Mortgage holders whose interest is calculated once a year could save cash by switching to a deal where interest is worked out on a daily basis.

Anyone with a home loan from Halifax, Lloyds TSB or Cheltenham & Gloucester (C&G) can make the switch to daily interest for free by calling the lender. You'll also keep the same rate.

The trio, all part of the Lloyds Banking Group, account for approximately 29% of the 11.7 million households with a mortgage.

The switch could save you almost 170 a year on a typical loan (see the Cheap Mortgage Finding guide).

Annual interest mortgages are rarely sold any more so if you have one it's highly likely you've had it for years.

Therefore, brokers suggest that if your interest is calculated annually you should consider switching mortgage completely, though that may not be best for everyone.

Most lenders outside the Lloyds Banking Group (such as Barclays, Royal Bank of Scotland and Santander) do not generally allow you to make the switch from annual to daily interest for free while maintaining your existing rate.

Often, you'll need to change product completely, but it doesn't mean you cannot ask for a favour.

Why is daily interest cheaper?

Every payment you make reduces your balance, and the lower your balance, the less interest you pay. Mortgages where interest is calculated daily keep track of those monthly payments.

If lenders' sums are done once a year, they do not factor in all payments so interest is calculated on the balance at the start of the year which will be higher than later in the year.

Accounting years normally begin at the end of December or January (see the Annual Interest Mortgages MSE news story for lender-by-lender dates).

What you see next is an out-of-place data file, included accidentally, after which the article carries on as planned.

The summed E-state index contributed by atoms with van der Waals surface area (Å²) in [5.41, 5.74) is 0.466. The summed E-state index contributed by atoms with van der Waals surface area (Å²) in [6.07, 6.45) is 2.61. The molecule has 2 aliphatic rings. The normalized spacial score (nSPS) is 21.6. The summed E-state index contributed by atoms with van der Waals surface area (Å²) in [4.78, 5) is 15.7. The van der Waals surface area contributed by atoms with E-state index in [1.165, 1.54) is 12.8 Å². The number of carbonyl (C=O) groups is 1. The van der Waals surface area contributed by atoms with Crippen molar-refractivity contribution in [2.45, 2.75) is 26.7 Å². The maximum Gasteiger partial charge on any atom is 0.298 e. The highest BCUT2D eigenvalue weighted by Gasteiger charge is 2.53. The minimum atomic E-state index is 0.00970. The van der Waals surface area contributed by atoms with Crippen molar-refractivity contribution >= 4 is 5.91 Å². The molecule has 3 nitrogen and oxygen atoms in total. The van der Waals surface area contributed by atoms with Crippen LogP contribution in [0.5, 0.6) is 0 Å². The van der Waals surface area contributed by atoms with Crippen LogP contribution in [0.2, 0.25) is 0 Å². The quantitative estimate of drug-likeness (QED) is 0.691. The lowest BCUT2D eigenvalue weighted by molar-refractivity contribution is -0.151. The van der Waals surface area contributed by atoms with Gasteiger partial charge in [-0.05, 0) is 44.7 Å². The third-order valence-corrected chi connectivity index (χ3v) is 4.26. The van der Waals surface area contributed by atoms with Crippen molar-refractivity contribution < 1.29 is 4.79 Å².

On a 150,000 home loan with 20 years to run at 5% interest, you'd pay 11,868 a year on daily interest and 12,036 on annual interest - a 168 difference.

If you're behind on payments it's usually best to remain on annual interest because arrears charges increase your balance.

Check your rate

David Hollingworth, from broker London & Country, says: "It may be best to switch to a daily interest deal but if you are on an annual interest mortgage it may be time to review your mortgage altogether.

"It could be that it would be best to move to a totally new deal but consider all costs before deciding. The vast majority of new deals will be on daily interest."

Many annual interest mortgage holders will be on their lender's standard variable rate (SVR), which most deals revert to after an introductory period.

SVRs have traditionally been expensive but some are low because base rate is at an historic low of 0.5%.

If you're with Lloyds TSB or C&G it's likely you'll be paying the pair's 2.5% SVR, or 3.5% if with Halifax. Not all SVRs are this low, however.

Always consider the full cost of switching, including all fees. Also consider if you want the security of a fixed rate deal or want to gamble on a variable rate loan (see the Is it time to fix? MSE News story).

If you're not financially savvy, talk to a whole of market mortgage broker for advice (see the Cheap Mortgage Finding guide).

Further reading/Key Links

Mortgage cost-cutting guides: The Remortgage guide, Mortgage haggling, Cheap mortgage finding, Ditch my fix?